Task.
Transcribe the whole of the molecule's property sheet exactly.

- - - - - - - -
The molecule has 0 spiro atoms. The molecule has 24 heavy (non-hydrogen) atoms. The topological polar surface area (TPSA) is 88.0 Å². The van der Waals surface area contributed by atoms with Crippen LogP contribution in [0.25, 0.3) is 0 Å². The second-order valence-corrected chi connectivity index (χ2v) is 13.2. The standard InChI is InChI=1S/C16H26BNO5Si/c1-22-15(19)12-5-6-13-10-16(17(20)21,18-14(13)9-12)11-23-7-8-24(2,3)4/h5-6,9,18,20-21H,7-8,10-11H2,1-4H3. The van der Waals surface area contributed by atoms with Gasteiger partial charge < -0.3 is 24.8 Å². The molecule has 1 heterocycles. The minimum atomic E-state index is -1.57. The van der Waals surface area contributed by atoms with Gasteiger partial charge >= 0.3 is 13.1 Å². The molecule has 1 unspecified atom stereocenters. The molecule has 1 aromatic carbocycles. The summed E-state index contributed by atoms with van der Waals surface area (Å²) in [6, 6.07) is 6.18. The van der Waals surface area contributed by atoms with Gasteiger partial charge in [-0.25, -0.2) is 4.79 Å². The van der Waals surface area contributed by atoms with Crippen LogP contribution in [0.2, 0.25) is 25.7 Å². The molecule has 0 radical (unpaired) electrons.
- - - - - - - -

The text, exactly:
The molecule has 0 spiro atoms. The molecule has 24 heavy (non-hydrogen) atoms. The topological polar surface area (TPSA) is 88.0 Å². The van der Waals surface area contributed by atoms with Crippen LogP contribution in [0.25, 0.3) is 0 Å². The second-order valence-corrected chi connectivity index (χ2v) is 13.2. The standard InChI is InChI=1S/C16H26BNO5Si/c1-22-15(19)12-5-6-13-10-16(17(20)21,18-14(13)9-12)11-23-7-8-24(2,3)4/h5-6,9,18,20-21H,7-8,10-11H2,1-4H3. The van der Waals surface area contributed by atoms with Gasteiger partial charge < -0.3 is 24.8 Å². The molecule has 1 heterocycles. The minimum atomic E-state index is -1.57. The van der Waals surface area contributed by atoms with Gasteiger partial charge >= 0.3 is 13.1 Å². The molecule has 1 unspecified atom stereocenters. The molecule has 1 aromatic carbocycles. The summed E-state index contributed by atoms with van der Waals surface area (Å²) in [6, 6.07) is 6.18. The van der Waals surface area contributed by atoms with Gasteiger partial charge in [-0.25, -0.2) is 4.79 Å². The van der Waals surface area contributed by atoms with Crippen LogP contribution in [0.2, 0.25) is 25.7 Å². The molecule has 0 radical (unpaired) electrons.